Another great format is the ‘Stuck on a Mysterious Island’ trope where the party is trying to escape some sort of pocket dimension. During each loop the party can explore entire regions of the pocket dimension and learn how it all works and where things all are. The whole thing culminates in an epic run through the final loop where they have figured out a route to all the places they need to go to undo whatever it is that is trapping them there and set themselves free. The challenge becomes one of routing and efficiency over a large area.

There is one key thing in all this though:

Make Sure Goals Are Clear

The party must learn as quickly as possible what the rules of the Clockwork Setpiece are and must gain a clear understand of what must be done to overcome it. Having them dick around through loop after loop with no clear idea of their goal is going to ruin the whole thing.

Now obviously discovering the goal can be a part of the challenge, but there must be tangible progress made toward this discovery each and every loop. This is why I emphasise Knowledge as the reward from each loop above all else. A loop where the party has accomplished nothing and learned nothing is going to kill your players fun like you wouldn’t believe. Two of them in a row will kill your game altogether. Three may just kill your friendships.

The Conclusion to Groundhog Day

Thanks for sticking through that one, I know it was long. Hopefully though this has given you a proper toolset to allow you to successfully implement one of the coolest concepts out there in the form of the Clockwork Setpiece. Remember: make goals clear, reward players with knowledge above all else, and clearly understand the things that can kill the fun so that you know what you’re trying to avoid.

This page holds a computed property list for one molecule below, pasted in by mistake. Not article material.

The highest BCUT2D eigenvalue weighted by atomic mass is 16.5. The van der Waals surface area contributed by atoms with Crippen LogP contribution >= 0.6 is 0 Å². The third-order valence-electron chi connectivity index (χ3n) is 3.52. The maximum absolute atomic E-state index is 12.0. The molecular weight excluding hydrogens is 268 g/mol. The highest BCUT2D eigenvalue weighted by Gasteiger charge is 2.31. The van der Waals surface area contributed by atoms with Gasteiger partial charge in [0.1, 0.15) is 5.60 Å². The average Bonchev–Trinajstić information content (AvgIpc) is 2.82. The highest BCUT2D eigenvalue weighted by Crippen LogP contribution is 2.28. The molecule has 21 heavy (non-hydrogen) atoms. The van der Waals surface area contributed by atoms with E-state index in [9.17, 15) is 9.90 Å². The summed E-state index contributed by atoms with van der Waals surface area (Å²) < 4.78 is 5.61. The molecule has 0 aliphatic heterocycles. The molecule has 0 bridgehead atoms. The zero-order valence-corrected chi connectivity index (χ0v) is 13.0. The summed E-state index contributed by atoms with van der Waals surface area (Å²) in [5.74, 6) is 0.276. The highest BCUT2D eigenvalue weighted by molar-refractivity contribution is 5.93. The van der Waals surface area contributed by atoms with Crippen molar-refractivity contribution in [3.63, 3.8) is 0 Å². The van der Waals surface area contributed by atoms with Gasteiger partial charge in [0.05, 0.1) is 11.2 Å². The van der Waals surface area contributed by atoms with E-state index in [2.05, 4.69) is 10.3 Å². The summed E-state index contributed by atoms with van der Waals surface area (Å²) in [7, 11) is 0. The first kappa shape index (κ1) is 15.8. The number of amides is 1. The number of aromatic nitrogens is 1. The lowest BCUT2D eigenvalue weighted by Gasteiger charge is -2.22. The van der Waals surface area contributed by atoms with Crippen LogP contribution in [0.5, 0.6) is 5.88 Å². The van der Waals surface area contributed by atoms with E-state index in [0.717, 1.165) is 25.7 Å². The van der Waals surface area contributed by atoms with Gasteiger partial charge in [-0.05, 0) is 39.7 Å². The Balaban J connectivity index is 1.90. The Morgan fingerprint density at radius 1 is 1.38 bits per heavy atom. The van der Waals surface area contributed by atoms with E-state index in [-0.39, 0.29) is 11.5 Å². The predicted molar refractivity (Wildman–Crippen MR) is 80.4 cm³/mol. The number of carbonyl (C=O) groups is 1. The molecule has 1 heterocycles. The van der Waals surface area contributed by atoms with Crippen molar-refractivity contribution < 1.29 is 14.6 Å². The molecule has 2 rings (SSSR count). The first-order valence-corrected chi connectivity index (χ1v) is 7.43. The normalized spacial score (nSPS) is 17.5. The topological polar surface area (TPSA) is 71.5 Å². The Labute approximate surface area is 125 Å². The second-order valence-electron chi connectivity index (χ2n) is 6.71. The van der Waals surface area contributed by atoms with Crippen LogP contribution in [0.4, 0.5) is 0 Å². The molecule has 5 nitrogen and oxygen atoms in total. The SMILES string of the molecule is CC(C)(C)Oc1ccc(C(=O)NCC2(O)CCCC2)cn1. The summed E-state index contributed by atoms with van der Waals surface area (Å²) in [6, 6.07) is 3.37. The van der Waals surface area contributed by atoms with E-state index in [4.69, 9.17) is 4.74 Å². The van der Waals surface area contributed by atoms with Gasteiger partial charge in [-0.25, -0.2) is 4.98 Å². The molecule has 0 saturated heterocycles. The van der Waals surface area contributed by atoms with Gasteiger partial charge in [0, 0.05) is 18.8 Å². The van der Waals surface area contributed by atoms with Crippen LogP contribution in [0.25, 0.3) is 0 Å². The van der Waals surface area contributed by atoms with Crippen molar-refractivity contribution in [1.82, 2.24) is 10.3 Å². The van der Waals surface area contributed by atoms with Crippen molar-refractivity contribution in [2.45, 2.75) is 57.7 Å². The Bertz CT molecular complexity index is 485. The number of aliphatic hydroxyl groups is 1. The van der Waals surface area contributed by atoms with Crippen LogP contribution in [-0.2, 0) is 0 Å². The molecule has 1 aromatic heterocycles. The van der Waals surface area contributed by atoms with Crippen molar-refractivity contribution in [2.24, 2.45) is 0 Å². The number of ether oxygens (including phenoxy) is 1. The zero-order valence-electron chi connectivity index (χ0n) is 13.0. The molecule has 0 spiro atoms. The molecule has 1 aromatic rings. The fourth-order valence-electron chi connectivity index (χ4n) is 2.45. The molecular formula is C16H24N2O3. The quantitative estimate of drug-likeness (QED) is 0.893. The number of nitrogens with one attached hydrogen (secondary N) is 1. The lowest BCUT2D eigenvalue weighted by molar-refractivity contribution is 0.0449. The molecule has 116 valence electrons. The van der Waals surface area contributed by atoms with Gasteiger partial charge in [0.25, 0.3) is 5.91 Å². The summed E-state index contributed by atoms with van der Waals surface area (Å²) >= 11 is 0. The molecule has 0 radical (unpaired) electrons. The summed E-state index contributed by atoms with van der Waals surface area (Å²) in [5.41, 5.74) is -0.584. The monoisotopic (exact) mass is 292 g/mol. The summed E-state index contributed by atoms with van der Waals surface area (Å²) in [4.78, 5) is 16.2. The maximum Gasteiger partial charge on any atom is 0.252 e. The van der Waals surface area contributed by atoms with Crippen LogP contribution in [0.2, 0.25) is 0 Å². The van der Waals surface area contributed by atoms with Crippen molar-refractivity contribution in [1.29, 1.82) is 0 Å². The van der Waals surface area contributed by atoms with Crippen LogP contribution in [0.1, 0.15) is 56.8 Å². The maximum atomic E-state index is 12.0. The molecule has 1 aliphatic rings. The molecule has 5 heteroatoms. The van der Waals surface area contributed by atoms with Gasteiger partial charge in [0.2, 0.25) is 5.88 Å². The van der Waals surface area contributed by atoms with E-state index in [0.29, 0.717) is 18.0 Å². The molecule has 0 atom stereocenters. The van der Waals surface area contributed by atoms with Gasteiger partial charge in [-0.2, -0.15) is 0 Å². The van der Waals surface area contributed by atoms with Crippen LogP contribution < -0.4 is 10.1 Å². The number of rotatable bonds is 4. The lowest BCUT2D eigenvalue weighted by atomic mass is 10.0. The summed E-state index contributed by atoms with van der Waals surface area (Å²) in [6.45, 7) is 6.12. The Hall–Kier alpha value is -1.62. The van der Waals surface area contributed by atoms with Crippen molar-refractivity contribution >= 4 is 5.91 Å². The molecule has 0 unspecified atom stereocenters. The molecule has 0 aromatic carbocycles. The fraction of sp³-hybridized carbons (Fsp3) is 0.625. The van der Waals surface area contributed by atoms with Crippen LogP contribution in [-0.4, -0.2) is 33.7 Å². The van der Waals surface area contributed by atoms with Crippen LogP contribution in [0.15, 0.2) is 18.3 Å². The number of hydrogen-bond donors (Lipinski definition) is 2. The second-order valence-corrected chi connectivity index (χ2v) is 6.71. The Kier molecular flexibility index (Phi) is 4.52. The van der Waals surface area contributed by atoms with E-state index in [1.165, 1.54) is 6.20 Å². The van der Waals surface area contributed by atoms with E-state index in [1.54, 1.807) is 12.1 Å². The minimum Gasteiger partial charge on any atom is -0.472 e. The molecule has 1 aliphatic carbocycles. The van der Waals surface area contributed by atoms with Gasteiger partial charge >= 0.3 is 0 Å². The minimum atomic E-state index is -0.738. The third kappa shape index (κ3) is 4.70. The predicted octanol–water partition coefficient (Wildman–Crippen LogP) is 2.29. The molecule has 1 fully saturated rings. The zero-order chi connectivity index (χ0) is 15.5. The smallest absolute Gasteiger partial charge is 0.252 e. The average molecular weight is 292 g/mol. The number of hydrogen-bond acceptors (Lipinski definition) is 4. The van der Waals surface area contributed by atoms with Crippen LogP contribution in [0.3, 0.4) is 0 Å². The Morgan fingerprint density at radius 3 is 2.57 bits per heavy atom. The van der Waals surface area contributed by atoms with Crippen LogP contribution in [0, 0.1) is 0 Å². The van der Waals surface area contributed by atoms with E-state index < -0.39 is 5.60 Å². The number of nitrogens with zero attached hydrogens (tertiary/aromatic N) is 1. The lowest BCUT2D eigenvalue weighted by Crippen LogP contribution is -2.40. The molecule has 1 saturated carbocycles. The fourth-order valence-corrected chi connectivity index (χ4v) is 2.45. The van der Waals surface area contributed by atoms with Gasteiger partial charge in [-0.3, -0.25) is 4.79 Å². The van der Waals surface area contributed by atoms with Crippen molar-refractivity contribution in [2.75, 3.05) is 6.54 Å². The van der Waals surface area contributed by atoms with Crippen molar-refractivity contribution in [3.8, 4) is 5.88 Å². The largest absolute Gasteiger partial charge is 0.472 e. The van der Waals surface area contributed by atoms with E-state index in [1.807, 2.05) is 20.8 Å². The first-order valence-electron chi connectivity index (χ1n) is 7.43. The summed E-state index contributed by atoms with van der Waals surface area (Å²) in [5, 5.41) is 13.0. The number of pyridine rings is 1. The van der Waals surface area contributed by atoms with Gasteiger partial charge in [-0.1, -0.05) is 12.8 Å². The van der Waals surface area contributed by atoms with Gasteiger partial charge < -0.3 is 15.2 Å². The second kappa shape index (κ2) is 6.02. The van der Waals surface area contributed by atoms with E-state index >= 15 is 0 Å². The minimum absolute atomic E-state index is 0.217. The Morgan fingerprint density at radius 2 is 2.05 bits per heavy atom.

4 thoughts on “Puzzles, Time Loops and the Clockwork Setpiece

  1. This has been a game idea in my head for a while that I thought would make for a very neat experience, though such a tough one to make fun as you illustrated with all the problems in the first half.

    Big fan of the “knowledge as reward” in this, and right-sizing it becomes the part to balance so they are not stuck too long without making progress.

    Resource strain has been a sticking point in my head, so I super love the life drain idea. Makes it clear thing can continue to go downhill, but not horribly disastrous via using a 1/day spell/ability in the wrong place.


    1. Glad you found it helpful! Making resource expenditure work is absolutely the hardest part of all this, but the main thing is to ensure it’s not too punishing. Having contrivances like ‘This room has a well, if you drink from it you restore a spell slot’ if the players find themselves running too low is perfectly fine.